Launching a strong brand is easier said than done and requires a little bit of planning, soul searching and research. Jeweller, Karen Young, outlines the four key elements you need to consider when developing your jewellery brand.
A good way of approaching the development of your brand is to come from the point of view that everything is connected, and you need to work on the entire brand experience if you want to build a brand that grows your business.
Your branding is a visual indicator of what your company offers as a whole, and goes beyond just your jewellery. It is just as much about your design process and materials used, customer service, perceived value, visual identity, and market differentiation as it is about the necklaces, bracelets, and earrings that you sell.
Your branding can be broken down into 4 areas that you can work on to develop your jewellery branding ‘package’:
- Your Story
- Your Visual Identity
- Customer Perception, and
- Your Market Differentiation.
The four key elements to build a powerful jewellery brand
1. Your Story
Your story is almost as important as the jewellery itself in terms of creating a connection with customers. In the handmade marketplace, you and your story is what encourages customers to buy. By making that connection, they’ll be more likely to remember your work and return.
Your customers and potential customers are interested in how you craft your pieces and how you transform raw materials into something creative and unique. They want to know about you, your skills, the tools you use, the reason you started on your creative journey and ultimately why you do what you do. There is an emotional connection and when they buy a piece of your jewellery they purchase a little bit of the ‘magic’ that is you and your creations.
A great way of starting to build the customer connection is by writing an artist statement. Your artist statement will summarise your story, what your values are, what drives you, and why you make jewellery. You can then weave the essence your of artist statement into your branding including your tag line, your website and your about page, your business cards and other printed marketing materials, social media and your face to face sales pitch.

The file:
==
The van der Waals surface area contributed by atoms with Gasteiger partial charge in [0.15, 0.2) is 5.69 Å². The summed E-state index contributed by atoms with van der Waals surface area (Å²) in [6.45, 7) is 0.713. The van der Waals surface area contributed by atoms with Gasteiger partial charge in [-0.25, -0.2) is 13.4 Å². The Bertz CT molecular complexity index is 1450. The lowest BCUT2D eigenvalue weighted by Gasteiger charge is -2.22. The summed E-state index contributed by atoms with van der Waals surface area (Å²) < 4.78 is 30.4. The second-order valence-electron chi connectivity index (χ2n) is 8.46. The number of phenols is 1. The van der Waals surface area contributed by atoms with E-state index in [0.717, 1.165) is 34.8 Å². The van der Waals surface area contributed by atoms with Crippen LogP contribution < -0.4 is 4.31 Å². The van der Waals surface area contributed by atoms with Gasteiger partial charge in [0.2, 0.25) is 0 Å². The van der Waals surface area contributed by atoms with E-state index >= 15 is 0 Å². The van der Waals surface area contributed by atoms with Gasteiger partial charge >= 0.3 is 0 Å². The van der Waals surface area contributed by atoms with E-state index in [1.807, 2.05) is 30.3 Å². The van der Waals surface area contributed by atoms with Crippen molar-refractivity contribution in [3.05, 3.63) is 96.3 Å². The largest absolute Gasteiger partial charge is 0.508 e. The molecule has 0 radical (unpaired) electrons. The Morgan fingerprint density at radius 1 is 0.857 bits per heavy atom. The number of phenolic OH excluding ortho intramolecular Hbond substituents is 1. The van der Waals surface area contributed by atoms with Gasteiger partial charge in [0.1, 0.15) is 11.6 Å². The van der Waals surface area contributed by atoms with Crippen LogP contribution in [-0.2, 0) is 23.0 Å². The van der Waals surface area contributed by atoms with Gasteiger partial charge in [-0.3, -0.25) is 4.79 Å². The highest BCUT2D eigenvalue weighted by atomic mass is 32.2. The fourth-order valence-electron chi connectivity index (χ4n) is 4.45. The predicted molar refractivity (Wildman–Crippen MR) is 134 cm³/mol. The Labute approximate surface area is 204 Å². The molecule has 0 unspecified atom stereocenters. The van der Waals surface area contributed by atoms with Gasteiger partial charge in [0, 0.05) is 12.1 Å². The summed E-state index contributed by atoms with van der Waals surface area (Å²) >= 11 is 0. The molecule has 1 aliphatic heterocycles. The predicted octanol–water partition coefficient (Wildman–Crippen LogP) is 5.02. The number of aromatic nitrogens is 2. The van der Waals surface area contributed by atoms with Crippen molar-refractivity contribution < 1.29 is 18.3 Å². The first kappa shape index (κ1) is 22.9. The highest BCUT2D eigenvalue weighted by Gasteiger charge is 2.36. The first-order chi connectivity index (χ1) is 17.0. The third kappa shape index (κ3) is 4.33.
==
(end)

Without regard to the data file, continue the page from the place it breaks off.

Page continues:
2. Your Visual Identity
A strong visual identity goes far beyond a snazzy logo (which is a great start by the way!). You need to really understand your customers and what their motivations and needs are in order to start building a powerful visual identify. It demonstrates that you are able to relate to your customers lives and their style on a personal level. You will do this through many elements such as colour, fonts, vectors, your tag line, and by keeping these consistent across every touchpoint with your customer. Each of these things should ‘speak’ to your target customer and create an emotional connection over time.
Your photography is another critical aspect of your visual identity – you want to really show off the detail of your beautifully handcrafted pieces. If you don’t have clear photos that make your customer believe they are seeing the piece in person, then no amount of social media, Facebook ads or email promotion will sell your jewellery.
Also think about the style of photography that best represents your brand. Do you want to create a vintage feel to your photographs or does a simple, modern and sharp photographic style represent your brand best? You will want to keep your signature photography ‘style’ consistent across your website, social media and printed materials.